AN: Why should an anesthesiology department or group practice consider buying a piece of used equipment?
PJ: The main reason to buy used is fundamental—buyers want to save money—but there are other reasons, such as availability. There might be a waiting list to receive new equipment and used equipment is simply more readily available and makes more sense to acquire. In other instances, buyers acquire a used anesthesia machine just to get the parts that can keep their current equipment up and running. This also might be done because a group of clinicians know a particular machine and are accustomed to using it. They might not wish to train for a new machine, but instead keep what they have in top condition to extend its life. Having spare parts can be an important part of that. I know of some anesthesiology departments that have bought used machines to bridge between today and next year when they buy all new machines. Having parts on demand also can decrease downtime; anesthesiology and biomedical engineering departments like to have spare parts for this reason as well. In addition, hospitals with a large research section should think about going with used equipment, including anesthesia machines and monitors. This will make their funds stretch much farther.
AN: Has any study found a risk to patients from used equipment?
PJ: To my knowledge, there is no study that demonstrates that used equipment is a risk to patients. I’m actually frequently asked if I’m aware of specific instances where a piece of equipment has, as the result of being used or having been refurbished, caused harm to a patient and I have never heard of such an instance. That does not mean that it has not happened, but suggests that it is not an inherent or prevalent problem.
AN: From a buyer’s perspective, what anesthesia equipment makes the most sense to consider buying used?
PJ: It makes most sense to buy the equipment you already have trained on because there is no downtime or learning curve. This also would mean that you probably have spare parts and your biomedical engineers already know how to service it. Everyone knows about a doctor who interned at a U.S. hospital and learned how to use a specific anesthesia machine. We often get calls from anesthesiologists around the world exploring various equipment options, and we always advise them to buy the machine they are familiar with. It makes it easier to know how to use it and that is a big plus.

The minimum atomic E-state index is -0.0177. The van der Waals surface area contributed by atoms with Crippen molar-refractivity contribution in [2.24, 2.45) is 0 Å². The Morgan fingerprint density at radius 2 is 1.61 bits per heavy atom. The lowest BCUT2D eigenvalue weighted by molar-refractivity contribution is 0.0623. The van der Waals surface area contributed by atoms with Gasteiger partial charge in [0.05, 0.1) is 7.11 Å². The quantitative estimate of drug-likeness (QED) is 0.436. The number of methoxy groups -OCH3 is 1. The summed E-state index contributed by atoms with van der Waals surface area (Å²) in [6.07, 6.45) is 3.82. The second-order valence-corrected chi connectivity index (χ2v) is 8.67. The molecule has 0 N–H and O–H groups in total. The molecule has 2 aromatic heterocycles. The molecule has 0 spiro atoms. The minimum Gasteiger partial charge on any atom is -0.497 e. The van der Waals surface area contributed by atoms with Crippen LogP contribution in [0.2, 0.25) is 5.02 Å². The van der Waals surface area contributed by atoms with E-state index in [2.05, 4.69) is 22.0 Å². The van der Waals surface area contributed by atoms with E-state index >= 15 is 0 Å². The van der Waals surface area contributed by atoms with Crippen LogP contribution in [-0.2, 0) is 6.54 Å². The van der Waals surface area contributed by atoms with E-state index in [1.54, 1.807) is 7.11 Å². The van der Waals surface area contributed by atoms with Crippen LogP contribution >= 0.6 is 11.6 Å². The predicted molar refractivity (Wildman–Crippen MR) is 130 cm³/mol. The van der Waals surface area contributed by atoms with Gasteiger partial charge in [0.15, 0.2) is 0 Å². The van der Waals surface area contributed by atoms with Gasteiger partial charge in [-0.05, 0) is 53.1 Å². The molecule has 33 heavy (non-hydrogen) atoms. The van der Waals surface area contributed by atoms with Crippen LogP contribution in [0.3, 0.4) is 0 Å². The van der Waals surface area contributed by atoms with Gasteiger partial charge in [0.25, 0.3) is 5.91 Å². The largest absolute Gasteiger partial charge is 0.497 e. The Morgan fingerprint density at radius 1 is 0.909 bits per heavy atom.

AN: From a seller’s perspective, what devices are easiest to move?
PJ: If you are selling an anesthesia machine, never assume that what you have is unsaleable. Most people believe that newer equipment is more saleable than older equipment but that is not necessarily true. Obviously, newer equipment is more valuable but in some cases, older equipment is in higher demand because it is easier to use and less software-driven. In short, there is a buyer for almost everything in different places in the world. Dräger is a well-known brand; so is Ohmeda, which became Datex- Ohmeda and today is part of GE Healthcare. These anesthesia machines that are more than 20 years old sell. Machines with more vaporizers and ventilators will sell for more money than if they are missing the vaporizers and ventilators. In Europe, Engström was a well-known name in this category. It also is easier to sell a machine that is in service than it is to sell a machine that has been taken out of service.
AN: What about manufacturer support? If a department or group buys a piece of used equipment, can it expect the same level of service as if it had been a new device?
PJ: In terms of manufacturer support, in some cases the manufacturer will refuse to service the machine that it did not sell. In other cases, the manufacturer will service the machine without a problem and sometimes will charge a fee to evaluate the machine to make sure that it qualifies for service.
Fortunately, in the United States, supply and demand has created an environment where there are third-party service companies for anesthesia machines so even if the original equipment manufacturer refuses support, you can go to a third party for service.
AN: How does a buyer go about inspecting a used machine? What warranties are available?
PJ: Like buying anything that is an investment, it’s important for careful due diligence, and that means having someone qualified inspect and test the equipment. Some are qualified to do it themselves, but in most cases it’s better to have a qualified engineer instead. It is worth spending extra money to have the machine evaluated and in most cases cost-justified, especially if the equipment is in the tens of thousands of dollars. It’s certainly worth spending $1,000 to $1,200—which is a typical inspection cost—to have the machine inspected, otherwise your entire investment could be at risk. Many companies that sell anesthesia machines sell them with warranties and we estimate that approximately 40% of service on these machines is performed in-house. Purchasing a used anesthesia machine is not for everyone, but it has its place.